How I found my career path

We asked some of our instructors how they found their way to their unique careers. Tariq, who teaches in our journalism program, shares his story:

Tariq Hussain. Photo by Nils Loehr.

I wear a variety of hats when it comes to my career: I’m a writer, a songwriter/recording artist, a university instructor and a radio broadcaster. It sounds like a lot of hats to wear, but actually, my roles are pretty connected. I should rewind the tape, though.

Back in the late 90s, when I embarked on my first “official" career in professional music, I had no idea I’d be doing all the things I’m doing now. Back then, at 27, I had a singular goal—to play music full time. Believe it or not, I actually pulled it off for a few years. I just worked on music and managed to pay the rent with a little help from my record label at the time. Then, in the early 2000s, the winds shifted. Napster blew into town, major labels lost their industry grip, and I found myself out of a record contract. So I dug out my barista hat (yes, another hat!) and went back to being an indie musician/local coffee-shop guy.

Thinking outside the box: From musician to radio host

That formula worked for a while—until it didn’t. Pushing mid-30s, I wanted out of the service industry. I started looking around for other job options, all the while thinking, “What the heck are all my years as a professional musician worth to anyone besides me?” Turns out, to the CBC, more than I thought! They actually offered me, the artsy-fartsy guy, a job. I went home, hung up my server hat, and packed my bags for Vancouver. I spent the next three years in the host chair at CBC Radio 3 talking on-air about Canadian independent music. All the years I spent alone in my apartment writing songs and sitting in the tour van were actually an asset when it came to talking about music on the radio or interviewing bands.

Fast-forward a few years to 2008 and the global economic crash. Over at the CBC, water cooler chatter quickly turned to impending job cuts. Rumble turned to roar, and rumours to reality. One morning, I walked into the studio to do a radio show and walked out with a white envelope and a redundancy letter. I sat at my desk and stared out the window while my co-worker sobbed beside me. She had a white envelope on her desk too.

When in doubt, learn something new

I drifted, anchor-less, for a few months until it hit me—why not go back to school? After some online research, I decided to apply to just one program: the creative writing master’s degree at UBC. Call it gut instinct. I could have applied to something with clearer job trajectories, but I didn’t. I felt motivated to become a better writer, so I scrounged up a portfolio, put my song lyrics on the top of the pile, and sent off the package. To my surprise, a few months later, I got in.

Turning art into a career

The next three years at the MFA program at UBC were brilliant. I found mentors, developed friendships, and learned about the craft of writing. As a student, I worked as a TA, and once I graduated, I turned my teaching experience into an actual teaching job.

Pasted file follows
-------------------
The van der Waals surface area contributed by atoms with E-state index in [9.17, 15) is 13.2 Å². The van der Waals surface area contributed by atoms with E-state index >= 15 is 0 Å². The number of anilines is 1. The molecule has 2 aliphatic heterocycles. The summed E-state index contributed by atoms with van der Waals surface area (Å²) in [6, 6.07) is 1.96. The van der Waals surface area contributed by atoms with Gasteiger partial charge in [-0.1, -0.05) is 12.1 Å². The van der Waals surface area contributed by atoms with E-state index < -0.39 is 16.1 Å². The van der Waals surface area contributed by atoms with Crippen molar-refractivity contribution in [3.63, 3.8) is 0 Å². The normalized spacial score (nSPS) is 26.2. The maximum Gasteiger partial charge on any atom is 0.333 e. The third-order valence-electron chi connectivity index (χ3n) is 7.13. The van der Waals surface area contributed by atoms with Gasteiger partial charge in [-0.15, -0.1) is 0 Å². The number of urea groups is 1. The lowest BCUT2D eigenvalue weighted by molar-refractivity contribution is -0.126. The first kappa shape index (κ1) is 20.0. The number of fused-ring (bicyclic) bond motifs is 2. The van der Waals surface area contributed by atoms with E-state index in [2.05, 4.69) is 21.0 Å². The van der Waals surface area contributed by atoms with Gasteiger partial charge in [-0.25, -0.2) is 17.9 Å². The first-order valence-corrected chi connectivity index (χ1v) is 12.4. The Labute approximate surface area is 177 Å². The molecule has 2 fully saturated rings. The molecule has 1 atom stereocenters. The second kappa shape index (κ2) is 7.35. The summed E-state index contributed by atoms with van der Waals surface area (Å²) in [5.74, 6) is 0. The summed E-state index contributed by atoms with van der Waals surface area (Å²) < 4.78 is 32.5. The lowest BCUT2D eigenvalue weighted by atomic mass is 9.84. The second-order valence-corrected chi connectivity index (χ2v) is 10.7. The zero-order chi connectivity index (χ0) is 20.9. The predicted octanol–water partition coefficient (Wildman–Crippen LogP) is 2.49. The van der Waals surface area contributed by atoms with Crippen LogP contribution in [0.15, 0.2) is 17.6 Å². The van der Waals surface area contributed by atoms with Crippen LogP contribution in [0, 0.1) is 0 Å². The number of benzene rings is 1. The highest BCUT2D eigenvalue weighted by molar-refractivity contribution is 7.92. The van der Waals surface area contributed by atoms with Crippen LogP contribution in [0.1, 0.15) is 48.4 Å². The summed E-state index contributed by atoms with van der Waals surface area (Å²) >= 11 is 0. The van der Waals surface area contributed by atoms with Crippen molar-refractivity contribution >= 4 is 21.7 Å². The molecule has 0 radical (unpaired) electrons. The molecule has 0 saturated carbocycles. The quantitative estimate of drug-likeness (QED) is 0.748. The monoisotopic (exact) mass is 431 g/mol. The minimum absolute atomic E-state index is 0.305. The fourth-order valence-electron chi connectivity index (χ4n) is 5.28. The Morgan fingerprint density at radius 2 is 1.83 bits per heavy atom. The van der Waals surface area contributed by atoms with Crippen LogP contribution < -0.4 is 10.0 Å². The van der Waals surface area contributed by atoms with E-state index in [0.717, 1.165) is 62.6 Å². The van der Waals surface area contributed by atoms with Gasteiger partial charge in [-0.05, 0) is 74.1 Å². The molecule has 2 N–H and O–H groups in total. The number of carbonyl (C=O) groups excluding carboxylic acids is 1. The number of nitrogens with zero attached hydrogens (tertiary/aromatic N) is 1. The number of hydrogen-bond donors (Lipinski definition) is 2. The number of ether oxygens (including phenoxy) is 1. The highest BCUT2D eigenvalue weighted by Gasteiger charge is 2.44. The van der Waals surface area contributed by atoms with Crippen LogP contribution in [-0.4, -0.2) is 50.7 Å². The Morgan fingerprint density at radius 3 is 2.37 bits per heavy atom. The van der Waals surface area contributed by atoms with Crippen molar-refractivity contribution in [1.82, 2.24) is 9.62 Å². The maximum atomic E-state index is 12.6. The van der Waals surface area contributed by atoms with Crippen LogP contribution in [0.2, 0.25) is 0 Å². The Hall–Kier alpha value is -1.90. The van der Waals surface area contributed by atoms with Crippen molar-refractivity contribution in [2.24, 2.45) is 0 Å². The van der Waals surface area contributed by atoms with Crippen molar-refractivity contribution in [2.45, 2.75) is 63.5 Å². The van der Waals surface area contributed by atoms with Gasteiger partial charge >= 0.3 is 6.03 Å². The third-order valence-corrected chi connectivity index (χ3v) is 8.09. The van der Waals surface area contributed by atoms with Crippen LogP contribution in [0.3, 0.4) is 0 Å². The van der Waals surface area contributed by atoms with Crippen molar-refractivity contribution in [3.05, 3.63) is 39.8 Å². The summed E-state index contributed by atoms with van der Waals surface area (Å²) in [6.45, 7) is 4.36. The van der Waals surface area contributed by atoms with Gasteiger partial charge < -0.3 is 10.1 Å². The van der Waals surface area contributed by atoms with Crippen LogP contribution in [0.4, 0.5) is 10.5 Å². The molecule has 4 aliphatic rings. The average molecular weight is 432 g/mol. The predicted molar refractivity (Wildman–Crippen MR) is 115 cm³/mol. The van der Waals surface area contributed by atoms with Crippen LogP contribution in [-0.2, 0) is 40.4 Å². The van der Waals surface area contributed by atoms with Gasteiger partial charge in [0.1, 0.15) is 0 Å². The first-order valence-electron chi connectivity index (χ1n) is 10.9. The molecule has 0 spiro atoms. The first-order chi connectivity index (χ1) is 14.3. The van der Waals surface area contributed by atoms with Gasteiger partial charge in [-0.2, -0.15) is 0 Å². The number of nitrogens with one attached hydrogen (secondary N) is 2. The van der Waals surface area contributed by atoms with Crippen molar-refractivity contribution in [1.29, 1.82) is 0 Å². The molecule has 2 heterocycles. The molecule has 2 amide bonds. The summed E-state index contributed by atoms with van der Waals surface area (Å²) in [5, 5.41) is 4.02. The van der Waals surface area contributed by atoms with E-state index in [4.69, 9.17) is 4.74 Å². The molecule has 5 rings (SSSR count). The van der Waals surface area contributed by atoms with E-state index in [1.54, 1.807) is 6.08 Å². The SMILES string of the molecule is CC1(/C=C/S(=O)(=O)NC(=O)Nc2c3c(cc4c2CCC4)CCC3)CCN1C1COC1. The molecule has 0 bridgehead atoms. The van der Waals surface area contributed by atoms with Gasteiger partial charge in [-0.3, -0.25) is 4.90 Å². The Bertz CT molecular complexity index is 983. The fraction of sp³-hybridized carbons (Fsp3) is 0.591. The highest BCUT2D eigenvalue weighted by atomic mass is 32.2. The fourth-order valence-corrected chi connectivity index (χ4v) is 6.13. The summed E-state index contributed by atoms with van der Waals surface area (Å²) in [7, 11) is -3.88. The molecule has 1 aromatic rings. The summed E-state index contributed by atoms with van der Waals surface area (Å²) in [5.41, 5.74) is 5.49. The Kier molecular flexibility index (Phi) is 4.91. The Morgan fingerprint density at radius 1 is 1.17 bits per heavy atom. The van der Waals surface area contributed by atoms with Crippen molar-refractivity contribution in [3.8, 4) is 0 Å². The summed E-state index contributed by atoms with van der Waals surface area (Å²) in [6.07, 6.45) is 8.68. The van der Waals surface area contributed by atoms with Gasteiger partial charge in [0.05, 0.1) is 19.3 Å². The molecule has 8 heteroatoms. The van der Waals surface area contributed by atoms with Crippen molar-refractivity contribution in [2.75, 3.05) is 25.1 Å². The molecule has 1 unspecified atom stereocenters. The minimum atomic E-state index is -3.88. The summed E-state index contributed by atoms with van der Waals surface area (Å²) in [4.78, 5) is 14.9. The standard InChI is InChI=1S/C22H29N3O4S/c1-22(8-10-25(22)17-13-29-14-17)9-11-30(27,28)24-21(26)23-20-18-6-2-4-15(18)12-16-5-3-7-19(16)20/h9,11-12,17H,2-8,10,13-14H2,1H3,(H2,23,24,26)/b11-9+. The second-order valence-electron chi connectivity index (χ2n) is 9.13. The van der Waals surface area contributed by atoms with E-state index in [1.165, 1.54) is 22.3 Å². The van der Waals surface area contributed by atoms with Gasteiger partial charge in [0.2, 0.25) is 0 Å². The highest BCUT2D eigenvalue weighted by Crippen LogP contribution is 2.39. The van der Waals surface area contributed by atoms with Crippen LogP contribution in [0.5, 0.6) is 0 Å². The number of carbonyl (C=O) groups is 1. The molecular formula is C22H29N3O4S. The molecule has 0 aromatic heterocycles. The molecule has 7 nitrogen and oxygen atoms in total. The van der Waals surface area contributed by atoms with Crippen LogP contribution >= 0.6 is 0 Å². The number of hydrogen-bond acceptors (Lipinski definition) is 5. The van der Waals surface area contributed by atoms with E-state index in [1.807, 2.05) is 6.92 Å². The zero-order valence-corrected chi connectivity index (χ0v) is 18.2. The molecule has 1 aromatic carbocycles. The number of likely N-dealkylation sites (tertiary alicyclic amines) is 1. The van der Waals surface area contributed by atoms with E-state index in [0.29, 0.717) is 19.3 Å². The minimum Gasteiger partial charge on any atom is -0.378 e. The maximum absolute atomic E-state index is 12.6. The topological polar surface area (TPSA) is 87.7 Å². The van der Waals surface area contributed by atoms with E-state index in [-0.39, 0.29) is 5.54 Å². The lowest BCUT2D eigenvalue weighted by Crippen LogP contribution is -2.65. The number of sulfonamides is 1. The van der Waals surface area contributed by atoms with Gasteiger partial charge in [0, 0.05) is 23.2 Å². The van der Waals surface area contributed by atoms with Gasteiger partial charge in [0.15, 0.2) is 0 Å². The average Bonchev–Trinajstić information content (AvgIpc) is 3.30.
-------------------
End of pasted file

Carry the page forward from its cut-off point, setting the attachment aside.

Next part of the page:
I currently teach a class in lyric writing as well as a popular introduction to creative writing course. Being part of a department where your fellow faculty members are all working artists—be they poets, fiction writers, screenwriters, playwrights, graphic novelists and so on—makes for an inspiring place to be, and I feel motivated to continue working on my art. I am currently writing a collection of short fiction, a memoir and, of course, an album of new songs.

Feeding your soul as well as your pocketbook

“After all, what is living if you’re not feeding your soul as well as your pocketbook?”

When people ask me what I do for a living, I usually start by saying, “I do a bunch of things,” and go from there. Some of the things I do make me an actual paycheque and others don’t. It all counts as part of making a “living,” though. After all, what is living if you’re not feeding your soul as well as your pocketbook?

In this day and age, a lot of us will likely have a bunch of different careers until we find the one thing we really like. Or maybe we’ll do a few things simultaneously. My feeling is that all the work and all the life experience you gather over the years counts for something and makes you the well-rounded person you are. At the end of the day, if you can sit down at a dinner table with your multiple selves in multiple hats and have a stimulating conversation, great. If one of you can pick up the cheque, even better!

About the author

Tariq Hussain is a Vancouver-based writer, songwriter, teacher and broadcaster. In 2013, he released the Moonwalker EP, a collection of songs told through the eyes of multiple characters, including a stranded astronaut and a musician’s ghost. His musical career spans nearly two decades and includes a Juno nomination, multiple recordings and extensive collaboration, recently as a member of the Vancouver sextet Brasstronaut.

Hussain is currently working on a memoir about growing up as a first-generation Canadian kid who dreams of playing in a rock-and-roll band. It is tentatively titled
There Are No Pakistani Cowboys. Hussain is also a familiar voice on the CBC airwaves: He is known for his on-air hosting at CBC Radio 3 and contributions to programs such as North By Northwest, hosted by Sheryl MacKay.